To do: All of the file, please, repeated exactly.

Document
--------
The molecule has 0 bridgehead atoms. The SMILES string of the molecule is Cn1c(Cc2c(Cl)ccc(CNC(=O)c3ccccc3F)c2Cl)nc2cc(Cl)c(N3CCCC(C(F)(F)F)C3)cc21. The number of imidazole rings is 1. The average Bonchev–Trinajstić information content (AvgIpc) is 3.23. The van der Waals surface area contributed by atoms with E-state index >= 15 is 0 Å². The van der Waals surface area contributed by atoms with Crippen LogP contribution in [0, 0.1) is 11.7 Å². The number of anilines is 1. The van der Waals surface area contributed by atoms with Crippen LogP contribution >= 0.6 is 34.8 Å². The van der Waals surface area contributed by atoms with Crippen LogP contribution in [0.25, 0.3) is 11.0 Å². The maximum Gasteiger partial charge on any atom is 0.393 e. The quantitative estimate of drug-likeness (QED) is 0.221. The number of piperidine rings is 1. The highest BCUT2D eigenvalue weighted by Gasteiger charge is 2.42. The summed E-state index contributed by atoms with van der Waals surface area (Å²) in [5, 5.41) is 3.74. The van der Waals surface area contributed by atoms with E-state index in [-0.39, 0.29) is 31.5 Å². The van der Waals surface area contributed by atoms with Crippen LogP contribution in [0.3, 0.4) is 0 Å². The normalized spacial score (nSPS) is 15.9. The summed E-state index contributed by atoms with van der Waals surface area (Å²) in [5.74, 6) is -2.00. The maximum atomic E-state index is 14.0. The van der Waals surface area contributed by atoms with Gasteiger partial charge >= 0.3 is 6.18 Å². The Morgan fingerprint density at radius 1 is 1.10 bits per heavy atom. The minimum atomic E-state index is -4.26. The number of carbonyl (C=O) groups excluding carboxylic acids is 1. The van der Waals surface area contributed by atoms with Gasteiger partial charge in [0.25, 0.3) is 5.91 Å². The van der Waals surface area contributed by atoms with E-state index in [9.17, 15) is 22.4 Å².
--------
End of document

The molecule has 0 bridgehead atoms. The SMILES string of the molecule is Cn1c(Cc2c(Cl)ccc(CNC(=O)c3ccccc3F)c2Cl)nc2cc(Cl)c(N3CCCC(C(F)(F)F)C3)cc21. The number of imidazole rings is 1. The average Bonchev–Trinajstić information content (AvgIpc) is 3.23. The van der Waals surface area contributed by atoms with E-state index >= 15 is 0 Å². The van der Waals surface area contributed by atoms with Crippen LogP contribution in [0, 0.1) is 11.7 Å². The number of anilines is 1. The van der Waals surface area contributed by atoms with Crippen LogP contribution >= 0.6 is 34.8 Å². The van der Waals surface area contributed by atoms with Crippen LogP contribution in [0.25, 0.3) is 11.0 Å². The maximum Gasteiger partial charge on any atom is 0.393 e. The quantitative estimate of drug-likeness (QED) is 0.221. The number of piperidine rings is 1. The highest BCUT2D eigenvalue weighted by Gasteiger charge is 2.42. The summed E-state index contributed by atoms with van der Waals surface area (Å²) in [5, 5.41) is 3.74. The van der Waals surface area contributed by atoms with E-state index in [-0.39, 0.29) is 31.5 Å². The van der Waals surface area contributed by atoms with Crippen LogP contribution in [0.3, 0.4) is 0 Å². The normalized spacial score (nSPS) is 15.9. The summed E-state index contributed by atoms with van der Waals surface area (Å²) in [5.74, 6) is -2.00. The maximum atomic E-state index is 14.0. The van der Waals surface area contributed by atoms with Gasteiger partial charge >= 0.3 is 6.18 Å². The Morgan fingerprint density at radius 1 is 1.10 bits per heavy atom. The minimum atomic E-state index is -4.26. The number of carbonyl (C=O) groups excluding carboxylic acids is 1. The van der Waals surface area contributed by atoms with Gasteiger partial charge in [0.25, 0.3) is 5.91 Å². The van der Waals surface area contributed by atoms with E-state index in [9.17, 15) is 22.4 Å².